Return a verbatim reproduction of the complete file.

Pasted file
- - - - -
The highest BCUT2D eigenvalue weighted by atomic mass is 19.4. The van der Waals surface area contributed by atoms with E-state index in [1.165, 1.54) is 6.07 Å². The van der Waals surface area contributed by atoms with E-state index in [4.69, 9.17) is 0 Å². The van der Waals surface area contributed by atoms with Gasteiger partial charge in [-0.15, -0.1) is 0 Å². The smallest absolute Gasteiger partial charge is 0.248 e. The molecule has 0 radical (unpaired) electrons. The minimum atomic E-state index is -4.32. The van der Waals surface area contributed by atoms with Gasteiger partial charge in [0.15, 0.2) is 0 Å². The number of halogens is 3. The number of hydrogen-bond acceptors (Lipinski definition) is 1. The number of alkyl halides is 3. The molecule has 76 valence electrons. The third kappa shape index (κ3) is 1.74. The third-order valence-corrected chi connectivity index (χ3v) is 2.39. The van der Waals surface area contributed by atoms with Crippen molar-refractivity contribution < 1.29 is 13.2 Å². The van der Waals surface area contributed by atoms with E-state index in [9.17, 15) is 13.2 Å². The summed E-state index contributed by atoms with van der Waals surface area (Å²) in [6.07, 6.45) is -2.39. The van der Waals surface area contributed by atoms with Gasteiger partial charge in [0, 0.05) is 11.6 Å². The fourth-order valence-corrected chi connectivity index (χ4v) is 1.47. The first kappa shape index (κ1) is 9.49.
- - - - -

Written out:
The highest BCUT2D eigenvalue weighted by atomic mass is 19.4. The van der Waals surface area contributed by atoms with E-state index in [1.165, 1.54) is 6.07 Å². The van der Waals surface area contributed by atoms with E-state index in [4.69, 9.17) is 0 Å². The van der Waals surface area contributed by atoms with Gasteiger partial charge in [-0.15, -0.1) is 0 Å². The smallest absolute Gasteiger partial charge is 0.248 e. The molecule has 0 radical (unpaired) electrons. The minimum atomic E-state index is -4.32. The van der Waals surface area contributed by atoms with Gasteiger partial charge in [0.15, 0.2) is 0 Å². The number of halogens is 3. The number of hydrogen-bond acceptors (Lipinski definition) is 1. The number of alkyl halides is 3. The molecule has 76 valence electrons. The third kappa shape index (κ3) is 1.74. The third-order valence-corrected chi connectivity index (χ3v) is 2.39. The van der Waals surface area contributed by atoms with Crippen molar-refractivity contribution < 1.29 is 13.2 Å². The van der Waals surface area contributed by atoms with E-state index in [9.17, 15) is 13.2 Å². The summed E-state index contributed by atoms with van der Waals surface area (Å²) in [6.07, 6.45) is -2.39. The van der Waals surface area contributed by atoms with Gasteiger partial charge in [0, 0.05) is 11.6 Å². The fourth-order valence-corrected chi connectivity index (χ4v) is 1.47. The first kappa shape index (κ1) is 9.49.